In the mid-1960s, music was changing not just in how it was sounding but in how it was recorded. Albums were previously recorded by simply placing a ton of microphones down to record everything; a new technique pioneered by Phil Spector called “the Wall of Sound” was taking hold. The idea behind this is to overdub multiple instruments playing the same part over each other creating a thick sound. Songs went from spare guitar, drums, and bass to featuring intricate string sections and pianos that all worked together in unison. One noted devotee of Spector’s style was Brian Wilson, the proclaimed musical genius behind the Beach Boys.
In 1965 Wilson was trying to record an album that had “no filler,” something antithetical to the business model of the music industry at the time. At the time albums were essentially a scam where a band would record maybe 3-4 good songs, release them as singles, and when the record came out, they would fill the rest of it with throwaway songs dubbed filler. Wilson, inspired by the Beatles Rubber Soul, aimed to create an album that was only filled with good songs and adopted Spector’s production style to do so. This was easier said than done, though, with the Beach Boys being in shambles at the time. Wilson’s mental health was slipping and fellow bandmate Mike Love was very resistant to the change in recording style. At the end of this period of struggle, though, they did end up releasing an album that does have a claim to being one of the greatest albums ever, Pet Sounds.
Released in 1966, the album was a huge departure from the Beach Boys previous sound. The first song “Wouldn’t it be Nice” departed from their rock formula with the main instruments being a keyboard, an accordion, and horns that swoop in for the chorus matched with drums, an upright bass, a bell, and a tambourine. The album’s most famous song “God only knows” keeps with this style of music with the similar backing but weird popping sounds that keep tempo in the background. All of these disparate sounds work well together with every song being produced over a period of months. They are eclectic musically but not sloppy in style.
Lyrically the album focuses the emotions of growing up and falling in love. “Don’t talk (Put your Head on My Shoulder)” is a simple song about enjoying the last moments of a romance that is falling. Another standout is “That’s not me” which is about the panic of being an adult and trying to make it on your own. These songs are all accentuated by the tight melodies provided by the technique of overdubbing vocals from each member separately. Beforehand if one member flubbed recording, they would have to either have to keep the take or rerecord all over again. This method of recording would later become commonplace in production but at the time it confused many of the band members.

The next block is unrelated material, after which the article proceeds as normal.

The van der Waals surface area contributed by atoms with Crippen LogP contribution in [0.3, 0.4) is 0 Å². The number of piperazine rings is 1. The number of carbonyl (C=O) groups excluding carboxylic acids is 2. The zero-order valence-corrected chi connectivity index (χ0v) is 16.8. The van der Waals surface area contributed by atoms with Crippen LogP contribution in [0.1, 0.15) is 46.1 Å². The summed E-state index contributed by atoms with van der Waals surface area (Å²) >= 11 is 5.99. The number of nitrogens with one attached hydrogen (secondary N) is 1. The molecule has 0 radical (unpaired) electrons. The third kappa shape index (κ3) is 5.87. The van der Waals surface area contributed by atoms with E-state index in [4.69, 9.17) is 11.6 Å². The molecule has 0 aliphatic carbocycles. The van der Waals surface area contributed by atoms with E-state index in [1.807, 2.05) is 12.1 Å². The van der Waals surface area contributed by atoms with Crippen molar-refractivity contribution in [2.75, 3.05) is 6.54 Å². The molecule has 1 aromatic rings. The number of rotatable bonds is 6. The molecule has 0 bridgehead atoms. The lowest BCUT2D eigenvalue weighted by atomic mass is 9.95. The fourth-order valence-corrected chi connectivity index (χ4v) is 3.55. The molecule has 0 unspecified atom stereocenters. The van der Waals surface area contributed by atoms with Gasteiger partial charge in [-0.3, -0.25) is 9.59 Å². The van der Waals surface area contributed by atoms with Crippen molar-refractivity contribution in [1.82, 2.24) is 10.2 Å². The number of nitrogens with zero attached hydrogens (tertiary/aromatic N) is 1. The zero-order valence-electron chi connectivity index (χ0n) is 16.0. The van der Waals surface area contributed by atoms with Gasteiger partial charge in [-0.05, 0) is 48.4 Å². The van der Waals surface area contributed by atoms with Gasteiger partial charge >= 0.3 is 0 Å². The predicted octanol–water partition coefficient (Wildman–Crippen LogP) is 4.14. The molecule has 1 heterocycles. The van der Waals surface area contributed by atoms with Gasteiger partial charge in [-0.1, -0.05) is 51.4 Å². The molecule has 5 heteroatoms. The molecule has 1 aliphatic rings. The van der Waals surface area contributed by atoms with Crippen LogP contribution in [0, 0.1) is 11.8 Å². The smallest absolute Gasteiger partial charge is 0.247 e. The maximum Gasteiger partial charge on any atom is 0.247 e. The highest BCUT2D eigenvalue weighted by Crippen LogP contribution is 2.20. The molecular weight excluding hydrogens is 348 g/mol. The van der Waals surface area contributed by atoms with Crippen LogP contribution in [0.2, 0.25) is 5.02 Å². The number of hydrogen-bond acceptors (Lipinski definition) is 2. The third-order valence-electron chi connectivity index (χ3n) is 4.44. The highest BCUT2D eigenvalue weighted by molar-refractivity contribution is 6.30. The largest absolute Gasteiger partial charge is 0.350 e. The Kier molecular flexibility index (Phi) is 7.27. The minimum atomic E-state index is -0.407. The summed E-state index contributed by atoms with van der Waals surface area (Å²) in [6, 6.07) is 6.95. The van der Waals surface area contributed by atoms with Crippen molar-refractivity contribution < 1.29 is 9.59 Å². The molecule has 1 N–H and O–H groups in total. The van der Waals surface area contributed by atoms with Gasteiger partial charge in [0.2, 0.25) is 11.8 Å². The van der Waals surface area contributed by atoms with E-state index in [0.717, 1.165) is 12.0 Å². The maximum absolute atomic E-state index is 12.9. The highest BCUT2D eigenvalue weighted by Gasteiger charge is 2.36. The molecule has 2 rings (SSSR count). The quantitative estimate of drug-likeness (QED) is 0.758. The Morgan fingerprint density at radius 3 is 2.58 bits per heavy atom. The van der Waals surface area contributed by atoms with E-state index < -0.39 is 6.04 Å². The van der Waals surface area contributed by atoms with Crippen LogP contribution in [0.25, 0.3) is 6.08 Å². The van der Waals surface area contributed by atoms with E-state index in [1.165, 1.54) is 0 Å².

When the album was released in 1966, it was met with a lukewarm reception in the US though it fared much better in Britain. Its largest impact ended up being on producers with the Wall of Sound production style becoming the definitive sound of late 60s pop. Wilson set out to make a follow up album called Smile, an incredibly ambitious attempt at writing a concept album. Sadly the album would never truly be released with Wilson’s mental health descending into a complete mental breakdown with the song “Good Vibrations” being the only single released, a reminder of what could have been. After this, the Beach Boys popularity, production style, and Wilson’s sanity would be inconsistent for the next couple decades. Though Wilson would eventually regain both his health and release a solo album titled Brian Wilson’s Smile, the original recording is considered to be one of the great lost albums in music history leaving Pet Sounds to be remembered as the band’s magnum opus.
As of this year the album is 50 years old, and its style of recording and eclectic sound can still be seen in modern production. It is also still an album that finds a fan base among music fans with many independent bands citing it as an inspiration. If you have at least a passing interest in pop or musical history, it is an album that you need to hear at least once and as the album nears 50, it’s as good a time as any to check it out.